Master Teaching

a blog for teachers who follow the Master Teacher

A Taste of Heaven on Earth

122f7-joyLooking for inspiration on how to give the gift of joy to our students, I opened The Valley of Vision and found this under the title “Joy:”

There is no joy like the joy of heaven, for in that state are no sad divisions, unchristian quarrels, contentions, evil designs, weariness, hunger, cold, sadness, sin, suffering, persecutions, toils of duty.[1]

Heaven will be full of peace, illumined by the Light, where we will see Love face-to-face, and where all our hopes will be realized. And it will be a place of unbridled joy.

I wonder if we could give the gift of joy to our students by making our classrooms a taste of heaven on earth, a place of rest, contentment, and laughter.

Rest

I’m not suggesting that we make our classrooms a place where students do no work. Learning is not an absence of work…anymore than heaven will involve kicking back on a cloud for eternity. But couldn’t our classrooms be, in some small way like heaven, a place of relief from the weary world

Sometimes when prayer-preparing for a class, I’ve pictured my students arriving at the building bent low under giant burdens. (I’m pretty sure the picture I have in mind comes from a children’s version of Pilgrim’s Progress I read long ago.) And I’ve asked that they would leave their worries at the door so that in my classroom they experience a few moments of rest.

In class, we might give our students learning burdens but only ones that are easy and light.

  • manageable load of new material that is easy to assimilate because it clicks into what they already know
  • teaching styles that fit students like a glove and give us no reason to save the receipt in case something has to be returned
  • techniques that make learning purposeful and interesting, even fun, instead of fearful

Contentment

I won’t speak for people from other places, but we Americans are blessed abundantly. In fact, we have so much that it spills from our closets and over the top of our pants. Sometimes I wonder if my students observe me and think:

  1. Melissa has a lot.
  2. She’s happy.
  3. Therefore, having a lot leads to happiness.

And so, just by living, I’ve added to their discontent.

How can I get my students to see that true happiness comes not from the pursuit of things or situations but from the pursuit of treasures like excellence, compassion, and righteousness?

That it’s not dependent on their state of life but on their state of mind…and soul?

How can I make my classroom a place of contentment?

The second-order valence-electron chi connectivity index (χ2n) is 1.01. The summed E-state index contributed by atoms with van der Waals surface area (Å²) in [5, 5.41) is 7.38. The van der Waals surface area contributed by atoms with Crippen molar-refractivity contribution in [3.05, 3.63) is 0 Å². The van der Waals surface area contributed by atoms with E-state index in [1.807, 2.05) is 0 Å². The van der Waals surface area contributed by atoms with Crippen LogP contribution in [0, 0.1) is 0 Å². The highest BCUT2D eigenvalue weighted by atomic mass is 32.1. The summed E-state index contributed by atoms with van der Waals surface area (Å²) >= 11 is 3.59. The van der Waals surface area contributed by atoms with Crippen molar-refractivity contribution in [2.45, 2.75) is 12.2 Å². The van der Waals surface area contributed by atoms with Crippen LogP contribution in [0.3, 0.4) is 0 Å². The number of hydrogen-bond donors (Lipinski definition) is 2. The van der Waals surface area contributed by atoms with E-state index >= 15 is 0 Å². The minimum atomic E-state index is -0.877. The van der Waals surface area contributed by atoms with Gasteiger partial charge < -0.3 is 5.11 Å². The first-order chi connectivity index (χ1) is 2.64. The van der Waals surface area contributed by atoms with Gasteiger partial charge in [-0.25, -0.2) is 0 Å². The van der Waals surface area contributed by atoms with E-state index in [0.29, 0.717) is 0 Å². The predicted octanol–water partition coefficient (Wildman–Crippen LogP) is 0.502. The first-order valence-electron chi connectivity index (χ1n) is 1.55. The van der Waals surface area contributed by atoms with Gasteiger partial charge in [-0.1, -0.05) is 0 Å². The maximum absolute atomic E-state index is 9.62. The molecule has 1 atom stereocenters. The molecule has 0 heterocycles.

Laughter

Revelation 21 doesn’t mention laughter, but can’t you hear it? “No more death or sorrow or crying or pain.”[2] Instead, titters and chuckles and giggles and snorts and hoots and JOY!

Laughter truly is the best medicine for easing burdens and finding paths out of discontentment. But it won’t help if we’re making fun of people. Then, our students might go away feeling kind of dirty. We can laugh at situations, though, and ourselves. Self-deprecating humor might even fit well into the culture in which you work—like for me in China where “modesty” is honored, and people are taught to lower self while raising others up.

Sometimes a taste satisfies. Often it makes us hungry for more.  May a taste of heaven on earth—joy—make our students pine for Home!


[1] Arthur Bennett (ed.) (1975), The Valley of Vision, The Banner of Truth Trust.

[2] Revelation 21:4, New Living Translation

Further exploration

  • Revelation 21-22
  • “It Came Upon a Midnight Clear,” especially the verse that begins, “All ye, beneath life’s crushing load…”

What’s your perspective?

  • What do you think about this way of giving the gift of joy to our students?
  • How do you make your classroom a place of rest, contentment, or laughter?

Post Author

Melissa K. Smith

Photo Credit: failing_angel via Compfight cc

2 comments on “A Taste of Heaven on Earth

  1. Shelly
    December 17, 2014

    Melissa, I really like the idea of making our classrooms a “taste of heaven.” I think my language foibles bring laughter and some encouragement to language learners to take risks. I also think that giving time to things that happen that students find funny helps. Why squelch the giggles so soon? Let the belly laughter bubble up and enjoy it together. Being a person of joy is important. I know that I tend to be serious, and am only beginning to learn that seriousness on my part doesn't necessarily bring better results out of my students. I need to practice play, laughter, and rest myself so that I might share it with my students.

    Like

  2. Melissa K. Smith
    December 19, 2014

    Yahweh often uses my words to convict me. The morning of the day this post went up, my clothes literally spilled from my closet as the rod they were hanging on came crashing down. So while you're working on play and rest, I think I need to spend some time reflecting on contentment and how my way of living might feed my students' discontent. 🙂

    Like

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This entry was posted on December 17, 2014 by in joy, Melissa K. Smith, teaching as a gift.

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